Hackers threaten to publish data from attack on legal services firm

Hackers threaten to publish data from attack on legal services firm

Legal services firm Law In Order has been hit by a ransomware attack, with hackers claiming to have stolen data and threatening to publish it if the company fails to pay up within seven days.

Law In Order is a major supplier of e-litigation services and counts among its clients law firms including King & Wood Mallesons, Allens and Gadens, as well as several royal commissions.

Law In Order confirmed the attack and said it had taken defensive steps to limit access to its network. 

The company is the latest in a string of high-profile ransomware victims, with logistics company Toll Holdings, beverage giant Lion and Downer-owned facilities management company Spotless also hit this year.

Hacking group NetWalker claimed responsibility for the attack on Tuesday and published what it claimed were screenshots of folders from Law In Order’s internal system on its dark web blog.

NetWalker also published extracts from Law In Order’s website, including that the company had “rigorous protocols” and “iron-clad security”.

“It’s no wonder so many top-tier law firms, blue-chip companies and government agencies trust us with their highly sensitive and confidential information,” an extract from the company’s About Us page read.

One person working in the sector described e-litigation suppliers as the keepers of corporate Australia’s most sensitive secrets.

In a statementLaw In Order confirmed the attack and said it had taken defensive steps to limit access to its network which had subsequently “halted much of our business operations”.

The statement said the company had engaged cyber security advisers CyberCX, who were working to respond to the attack, and Law In Order was proactively advising customers who may have been affected.

“Over the weekend, Law In Order was the victim of a cyber security incident,” the statement said. “We are undertaking a thorough forensic investigation to understand the scope and details of the incident.

“We are assessing reports that a very small proportion of data on Law In Order’s servers has been exfiltrated and proactively advising customers who may be impacted.

“We are making progress. However, it is important that we do this methodically and safely as we work to resume normal business operations.”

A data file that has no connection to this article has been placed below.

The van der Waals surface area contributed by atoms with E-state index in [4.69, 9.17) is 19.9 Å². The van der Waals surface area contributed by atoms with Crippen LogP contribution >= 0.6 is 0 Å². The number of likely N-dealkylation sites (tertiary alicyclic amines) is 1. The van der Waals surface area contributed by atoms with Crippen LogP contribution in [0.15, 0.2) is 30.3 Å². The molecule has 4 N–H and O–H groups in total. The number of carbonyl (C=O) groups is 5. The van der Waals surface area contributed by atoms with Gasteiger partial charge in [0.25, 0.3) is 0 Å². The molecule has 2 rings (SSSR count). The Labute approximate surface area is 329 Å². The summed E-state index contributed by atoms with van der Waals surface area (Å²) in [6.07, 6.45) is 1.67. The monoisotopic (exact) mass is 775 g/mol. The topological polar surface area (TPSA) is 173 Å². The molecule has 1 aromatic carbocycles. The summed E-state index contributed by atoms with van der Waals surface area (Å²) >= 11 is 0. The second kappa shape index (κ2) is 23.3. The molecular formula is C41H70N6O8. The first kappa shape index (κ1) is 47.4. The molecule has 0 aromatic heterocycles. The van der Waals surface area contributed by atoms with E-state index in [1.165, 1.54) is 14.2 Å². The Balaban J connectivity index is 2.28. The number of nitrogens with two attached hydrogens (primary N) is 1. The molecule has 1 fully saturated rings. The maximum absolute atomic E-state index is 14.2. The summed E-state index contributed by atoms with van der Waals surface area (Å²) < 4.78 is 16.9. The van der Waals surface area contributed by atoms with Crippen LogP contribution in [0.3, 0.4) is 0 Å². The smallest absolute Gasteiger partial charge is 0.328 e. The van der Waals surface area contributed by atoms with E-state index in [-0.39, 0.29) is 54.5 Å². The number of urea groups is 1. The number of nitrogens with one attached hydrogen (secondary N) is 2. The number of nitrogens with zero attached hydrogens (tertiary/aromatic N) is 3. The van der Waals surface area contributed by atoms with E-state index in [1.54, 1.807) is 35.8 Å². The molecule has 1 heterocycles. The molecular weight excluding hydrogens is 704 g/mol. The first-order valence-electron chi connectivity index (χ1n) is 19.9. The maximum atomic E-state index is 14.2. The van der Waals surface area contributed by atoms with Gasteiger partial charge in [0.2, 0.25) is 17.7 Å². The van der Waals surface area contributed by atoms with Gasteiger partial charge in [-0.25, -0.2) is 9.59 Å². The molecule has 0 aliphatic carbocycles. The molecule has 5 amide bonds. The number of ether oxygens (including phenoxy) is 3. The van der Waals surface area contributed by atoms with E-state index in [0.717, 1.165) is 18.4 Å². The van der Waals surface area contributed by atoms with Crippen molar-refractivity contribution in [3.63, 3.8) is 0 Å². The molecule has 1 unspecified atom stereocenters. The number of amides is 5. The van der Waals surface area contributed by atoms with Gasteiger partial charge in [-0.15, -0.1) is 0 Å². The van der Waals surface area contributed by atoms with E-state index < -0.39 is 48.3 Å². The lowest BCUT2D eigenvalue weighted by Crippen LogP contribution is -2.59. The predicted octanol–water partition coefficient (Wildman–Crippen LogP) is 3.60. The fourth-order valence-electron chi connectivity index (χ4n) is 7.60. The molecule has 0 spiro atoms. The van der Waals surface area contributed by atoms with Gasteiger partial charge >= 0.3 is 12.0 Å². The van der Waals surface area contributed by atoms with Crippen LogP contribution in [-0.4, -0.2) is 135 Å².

Law In Order did not respond to questions about whether the company was considering paying a ransom.

Spokespeople for K

“We take the security and confidentiality of our client information extremely seriously and we are actively working with Law In Order to understand the nature and extent of the breach and the extent to which it impacts KWM and our clients,” a KWM spokeswoman said.

Brett Callow, a threat analyst for Emsisoft, said the NetWalker ransomware-as-a-service operation specifically targeted larger organisations.

“Like multiple other ransomware operations, NetWalker steals its victims’ data and uses the threat of releasing it online as additional leverage to extort payment,” Mr Callow said.

Ransomware continues to become increasingly problematic. The average demand has increased from about $US5000 [$6835] in 2018 to more than $US150,000 today.

“Additionally, the fact data is stolen means that incidents are very often data breaches which can result in sensitive information leaking online and, of course, expose organisations to legal liability issues.

While screenshots of internal folders may indicate penetration of the company’s systems, it does not mean data was copied or removed.

A similar attack and blog post from another ransomware operator last week on the Melbourne branch of accounting firm Nexia did not, according to the company, result in any data being stolen.

Emsisoft estimates ransomware will cost the Australian economy about $US160 million in 2020 in terms of ransom demands.

“When downtime is factored in, the cost increases to more than $US1 billion – and that’s an extremely conservative estimate,” Mr Callow said.

Law In Order is also working with the Australian Federal Police and the Australian Cyber Security Centre.

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